Irish Soda Bread
by Margaret Johnson from Cooking Light, March 2010

Cooking Spray
11.25 ounces (about 2 1/2 cups) whole-wheat flour
2.25 ounces (about 1/2 cup) all-purpose flour
1/2 cup Steel Cut Oats
2 TBSP brown sugar
1 TBSP wheat germ
1 teaspoon baking soda
1 teaspoon baking powder
1/2 teaspoon salt
2 cups low-fat buttermilk
1 large egg, lightly beaten

Preheat oven to 325 degrees F

Coat a 9x5-inch loaf pan with cooking spray. Line the pan with parchment paper, and coat with cooking spray.

Weigh or lightly spoon flours into dry measuring cup and level with a knife. Combine flours and next 6 ingredients (through salt). Combine buttermilk and egg; add to flour mixture. Stir just until combined.

Spoon mixture into prepared pan. Bake for 65 minutes or until wooden toothpick comes out clean.

Invert bread onto cooling rack and allow to cool completely. Remove parchment and serve.

There you go O'Crablings. I haven't made this recipe but all of MacSully's other Irish inspired recipes have worked out very well.

Until next time, have some green beer and remember, you can do it, you can cook.

Monday, March 8, 2010

Smokey Quinoa Chili

Last week SSSal's laptop got sick.

Really sick.

She started getting warning messages about the XPAntivirus2010 virus. The warning about the virus was actually the virus itself. This particular virus is something called scare-ware; it's designed to scare you into buying the alleged Microsoft anti-virus fix. The software has nothing to do with Microsoft and buying it only shuts off the virus that they just gave you. In it's own way it's an elegant scam.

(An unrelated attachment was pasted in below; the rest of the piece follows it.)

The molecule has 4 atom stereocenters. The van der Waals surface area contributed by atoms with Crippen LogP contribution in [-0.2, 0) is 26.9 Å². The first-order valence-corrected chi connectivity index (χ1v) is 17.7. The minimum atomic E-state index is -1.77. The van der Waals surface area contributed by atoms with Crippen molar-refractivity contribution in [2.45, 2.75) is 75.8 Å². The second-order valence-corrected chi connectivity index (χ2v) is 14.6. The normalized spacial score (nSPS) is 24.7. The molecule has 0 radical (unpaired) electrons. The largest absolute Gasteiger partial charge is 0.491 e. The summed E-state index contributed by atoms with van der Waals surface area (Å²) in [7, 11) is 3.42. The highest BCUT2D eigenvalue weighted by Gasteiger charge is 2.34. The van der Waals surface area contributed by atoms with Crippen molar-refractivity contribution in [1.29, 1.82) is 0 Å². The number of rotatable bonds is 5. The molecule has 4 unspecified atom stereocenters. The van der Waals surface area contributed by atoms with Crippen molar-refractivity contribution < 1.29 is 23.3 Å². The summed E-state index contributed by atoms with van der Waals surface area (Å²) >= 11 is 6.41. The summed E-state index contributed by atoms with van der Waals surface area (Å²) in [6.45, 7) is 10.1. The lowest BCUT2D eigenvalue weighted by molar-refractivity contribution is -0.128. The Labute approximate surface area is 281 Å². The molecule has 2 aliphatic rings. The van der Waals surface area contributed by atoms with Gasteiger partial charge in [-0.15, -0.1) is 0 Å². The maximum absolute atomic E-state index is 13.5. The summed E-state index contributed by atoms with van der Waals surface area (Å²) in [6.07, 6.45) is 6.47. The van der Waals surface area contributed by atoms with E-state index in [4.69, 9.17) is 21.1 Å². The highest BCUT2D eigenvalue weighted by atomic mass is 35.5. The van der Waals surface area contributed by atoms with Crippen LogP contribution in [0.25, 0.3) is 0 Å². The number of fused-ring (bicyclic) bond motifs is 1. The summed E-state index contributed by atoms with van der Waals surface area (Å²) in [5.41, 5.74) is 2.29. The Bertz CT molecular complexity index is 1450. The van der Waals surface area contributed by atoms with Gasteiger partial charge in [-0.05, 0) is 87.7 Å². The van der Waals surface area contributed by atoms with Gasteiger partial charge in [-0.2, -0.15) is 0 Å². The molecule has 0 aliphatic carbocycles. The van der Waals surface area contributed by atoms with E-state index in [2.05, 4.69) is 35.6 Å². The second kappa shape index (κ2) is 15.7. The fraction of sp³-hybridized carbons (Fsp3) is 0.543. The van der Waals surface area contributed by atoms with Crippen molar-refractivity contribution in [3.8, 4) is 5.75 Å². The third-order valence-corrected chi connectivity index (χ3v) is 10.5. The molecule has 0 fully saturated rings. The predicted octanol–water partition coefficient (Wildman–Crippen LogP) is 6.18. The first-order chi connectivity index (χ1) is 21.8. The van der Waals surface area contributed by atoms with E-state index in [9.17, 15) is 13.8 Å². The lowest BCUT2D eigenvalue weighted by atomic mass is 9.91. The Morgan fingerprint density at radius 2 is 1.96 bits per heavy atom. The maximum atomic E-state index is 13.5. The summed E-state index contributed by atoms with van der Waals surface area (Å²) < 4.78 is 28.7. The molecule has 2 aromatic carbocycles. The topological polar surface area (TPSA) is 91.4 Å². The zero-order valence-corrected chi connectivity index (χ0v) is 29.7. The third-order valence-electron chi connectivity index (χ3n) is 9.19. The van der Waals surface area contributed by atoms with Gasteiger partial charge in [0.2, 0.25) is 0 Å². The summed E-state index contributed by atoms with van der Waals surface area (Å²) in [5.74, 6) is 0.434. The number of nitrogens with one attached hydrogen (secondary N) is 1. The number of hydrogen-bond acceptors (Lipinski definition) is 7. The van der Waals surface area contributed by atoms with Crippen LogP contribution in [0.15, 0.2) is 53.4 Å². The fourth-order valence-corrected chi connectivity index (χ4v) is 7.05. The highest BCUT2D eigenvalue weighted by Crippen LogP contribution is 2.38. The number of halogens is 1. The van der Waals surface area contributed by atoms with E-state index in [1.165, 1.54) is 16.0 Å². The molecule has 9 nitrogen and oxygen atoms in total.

Of course we didn't buy the "fix" but set out trying to purge it ourselves. I gave it a shot, no luck; CrabCake2 gave it a try to no avail. We tried calling Geek Squad, their answer: "Bring it in; it'll be at least 7 days and at least $200."

Really, 7 days and $200 from the supposed leaders of on-demand computer help.

"Look, we're really busy, maybe I can look at in 5 days."

No thanks.

The next place we called said 3 days and $300 or 7 days and $200. Ah, pay extra for faster service, what a concept! We live in Ann Arbor Michigan, home to the University of Michigan; there are kids roaming the streets who can build a nuclear reactor out of 2 burritos, 6 Gummi Bears and a case of Red Bull and we had to wait 5 - 10 days to fix a computer?!? It didn't make any sense.

And then light dawned on Marblehead.